MEA is strongly opposing a bill that would attach A-F letter grades to schools – a move that would only serve to worsen the current over-emphasis on standardized test scores and slap stigmatizing labels on schools in high-need communities.
Schools with high concentrations of poverty, English language learners, and special education students require additional supports – not labels. Letter grades won’t help schools better meet student needs. Labels do not lower class sizes, hire additional staff, or increase targeted programming.
“Is there anyone who truly believes we do not already know the schools, the districts, the students that need help?” said MEA Lobbyist Christina Canfield. “Now we need legislation that solves the problems creating the achievement gap.”
The Michigan Department of Education (MDE) has spent nearly a year developing an alternative to A-F letter grades for schools to communicate with parents – a “school transparency dashboard” that will provide information to communities on every school building in the state, including charters. The dashboard meets the requirements of the new bipartisan federal education law, the Every Student Succeeds Act (ESSA).
More than 20 different factors or measures of school quality will be reported in the dashboard, which was rolled out in November for public input, including indicators such as graduation rates, advanced course offerings, student achievement, and attendance rates.
Meanwhile, Republicans on the House Education Reform Committee last week passed HB 5526 to create an A-F grading system. Amendments to the bill removed language that would impose sanctions on the lowest-ranked schools, including possible closure.
The bill would create a 13-member commission of political appointees – including only one educator – to study how student growth is measured in schools.
Other groups in opposition to HB 5526 include the Tri-County Alliance for Public Education, a coalition of education leaders fighting for strong K-12 schools in Michigan. That group was part of a larger coalition of education and business leaders – the School Finance Research Collaborative – which released an exhaustive study last month detailing the inadequacy of Michigan’s funding of schools.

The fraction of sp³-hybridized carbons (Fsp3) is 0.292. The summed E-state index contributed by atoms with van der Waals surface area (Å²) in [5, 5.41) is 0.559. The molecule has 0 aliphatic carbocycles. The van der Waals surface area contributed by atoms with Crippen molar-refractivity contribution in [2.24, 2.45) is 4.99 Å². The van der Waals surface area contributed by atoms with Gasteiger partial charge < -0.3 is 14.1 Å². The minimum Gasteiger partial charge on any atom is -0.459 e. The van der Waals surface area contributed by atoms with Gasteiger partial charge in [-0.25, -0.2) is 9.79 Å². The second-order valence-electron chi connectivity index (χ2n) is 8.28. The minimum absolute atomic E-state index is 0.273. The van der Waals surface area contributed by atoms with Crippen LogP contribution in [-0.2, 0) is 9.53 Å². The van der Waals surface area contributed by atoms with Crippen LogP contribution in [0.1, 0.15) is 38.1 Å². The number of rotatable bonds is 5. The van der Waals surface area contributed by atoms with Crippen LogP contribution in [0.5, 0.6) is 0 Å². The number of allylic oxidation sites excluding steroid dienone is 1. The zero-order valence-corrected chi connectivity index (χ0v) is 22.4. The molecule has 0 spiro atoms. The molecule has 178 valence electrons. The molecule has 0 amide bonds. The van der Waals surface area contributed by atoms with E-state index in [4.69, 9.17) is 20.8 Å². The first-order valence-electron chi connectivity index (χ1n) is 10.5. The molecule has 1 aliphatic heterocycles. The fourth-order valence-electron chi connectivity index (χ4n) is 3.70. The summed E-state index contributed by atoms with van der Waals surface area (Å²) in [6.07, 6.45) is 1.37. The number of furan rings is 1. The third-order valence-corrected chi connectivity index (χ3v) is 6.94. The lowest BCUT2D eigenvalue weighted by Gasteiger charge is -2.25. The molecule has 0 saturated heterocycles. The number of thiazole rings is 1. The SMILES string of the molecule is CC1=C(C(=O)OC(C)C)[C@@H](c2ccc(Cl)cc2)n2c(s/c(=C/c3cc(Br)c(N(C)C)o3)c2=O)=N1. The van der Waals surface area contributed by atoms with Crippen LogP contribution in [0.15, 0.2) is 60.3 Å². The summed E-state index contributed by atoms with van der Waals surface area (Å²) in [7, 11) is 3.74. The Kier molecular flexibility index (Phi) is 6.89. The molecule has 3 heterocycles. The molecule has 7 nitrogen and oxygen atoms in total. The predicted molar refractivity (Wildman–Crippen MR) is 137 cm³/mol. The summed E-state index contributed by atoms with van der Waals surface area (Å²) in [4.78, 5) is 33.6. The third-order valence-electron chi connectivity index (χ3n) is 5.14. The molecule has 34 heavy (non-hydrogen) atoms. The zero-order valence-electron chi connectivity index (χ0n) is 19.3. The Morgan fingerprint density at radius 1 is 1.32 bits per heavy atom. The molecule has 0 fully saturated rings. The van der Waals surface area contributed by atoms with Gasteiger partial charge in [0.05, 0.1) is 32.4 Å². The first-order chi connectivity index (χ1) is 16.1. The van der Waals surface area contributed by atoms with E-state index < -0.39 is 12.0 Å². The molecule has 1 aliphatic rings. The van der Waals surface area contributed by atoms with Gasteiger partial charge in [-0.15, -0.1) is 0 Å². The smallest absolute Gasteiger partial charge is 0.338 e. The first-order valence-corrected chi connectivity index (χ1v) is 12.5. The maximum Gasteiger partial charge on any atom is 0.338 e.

In addition, the head of Michigan Parents for Schools testified against the measure before the House Education Reform Committee. Executive Director Steve Norton told lawmakers that labeling high-poverty schools with grades doesn’t make sense and isn’t good policy.
Michigan’s child poverty rate has nearly doubled since 2000, and children whose families were hit hard by the Great Recession in 2009 are now reaching testing age, Norton told the committee.
“Those children who were born near the top of that (economic downturn) are now in second grade, and they are going to be taking the M-STEP next year. We know, social scientists know, these parents know that most of what affects a child’s ability to take advantage of education happens outside of the school. So we are going to see effects from this.”
Michigan Parents for Schools is a non-profit organization made up of public school parents who believe it’s time to address school funding problems and ensure schools have the resources they need to educate children.